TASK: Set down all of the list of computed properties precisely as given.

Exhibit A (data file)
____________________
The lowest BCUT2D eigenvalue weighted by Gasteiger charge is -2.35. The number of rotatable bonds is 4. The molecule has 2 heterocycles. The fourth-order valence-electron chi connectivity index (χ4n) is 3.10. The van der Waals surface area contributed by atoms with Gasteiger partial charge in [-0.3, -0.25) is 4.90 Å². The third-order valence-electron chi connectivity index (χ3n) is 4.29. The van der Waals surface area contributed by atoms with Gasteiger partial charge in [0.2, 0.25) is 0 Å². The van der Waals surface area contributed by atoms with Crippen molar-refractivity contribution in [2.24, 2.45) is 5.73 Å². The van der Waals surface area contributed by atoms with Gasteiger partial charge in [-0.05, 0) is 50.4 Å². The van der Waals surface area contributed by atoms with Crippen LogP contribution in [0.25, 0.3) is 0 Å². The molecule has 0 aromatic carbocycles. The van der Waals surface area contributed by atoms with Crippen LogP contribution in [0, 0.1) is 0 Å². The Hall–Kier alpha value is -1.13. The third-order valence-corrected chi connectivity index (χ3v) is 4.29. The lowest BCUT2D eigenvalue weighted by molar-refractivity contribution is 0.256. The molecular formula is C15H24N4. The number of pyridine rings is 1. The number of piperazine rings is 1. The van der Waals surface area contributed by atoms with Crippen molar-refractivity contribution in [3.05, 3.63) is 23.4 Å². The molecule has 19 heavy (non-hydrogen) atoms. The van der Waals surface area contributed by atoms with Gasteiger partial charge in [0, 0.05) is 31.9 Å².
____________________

The lowest BCUT2D eigenvalue weighted by Gasteiger charge is -2.35. The number of rotatable bonds is 4. The molecule has 2 heterocycles. The fourth-order valence-electron chi connectivity index (χ4n) is 3.10. The van der Waals surface area contributed by atoms with Gasteiger partial charge in [-0.3, -0.25) is 4.90 Å². The third-order valence-electron chi connectivity index (χ3n) is 4.29. The van der Waals surface area contributed by atoms with Gasteiger partial charge in [0.2, 0.25) is 0 Å². The van der Waals surface area contributed by atoms with Crippen molar-refractivity contribution in [2.24, 2.45) is 5.73 Å². The van der Waals surface area contributed by atoms with Gasteiger partial charge in [-0.05, 0) is 50.4 Å². The van der Waals surface area contributed by atoms with Crippen LogP contribution in [0.25, 0.3) is 0 Å². The molecule has 0 aromatic carbocycles. The van der Waals surface area contributed by atoms with Crippen LogP contribution in [0, 0.1) is 0 Å². The Hall–Kier alpha value is -1.13. The third-order valence-corrected chi connectivity index (χ3v) is 4.29. The lowest BCUT2D eigenvalue weighted by molar-refractivity contribution is 0.256. The molecular formula is C15H24N4. The number of pyridine rings is 1. The number of piperazine rings is 1. The van der Waals surface area contributed by atoms with Crippen molar-refractivity contribution in [3.05, 3.63) is 23.4 Å². The molecule has 19 heavy (non-hydrogen) atoms. The van der Waals surface area contributed by atoms with Gasteiger partial charge in [0, 0.05) is 31.9 Å².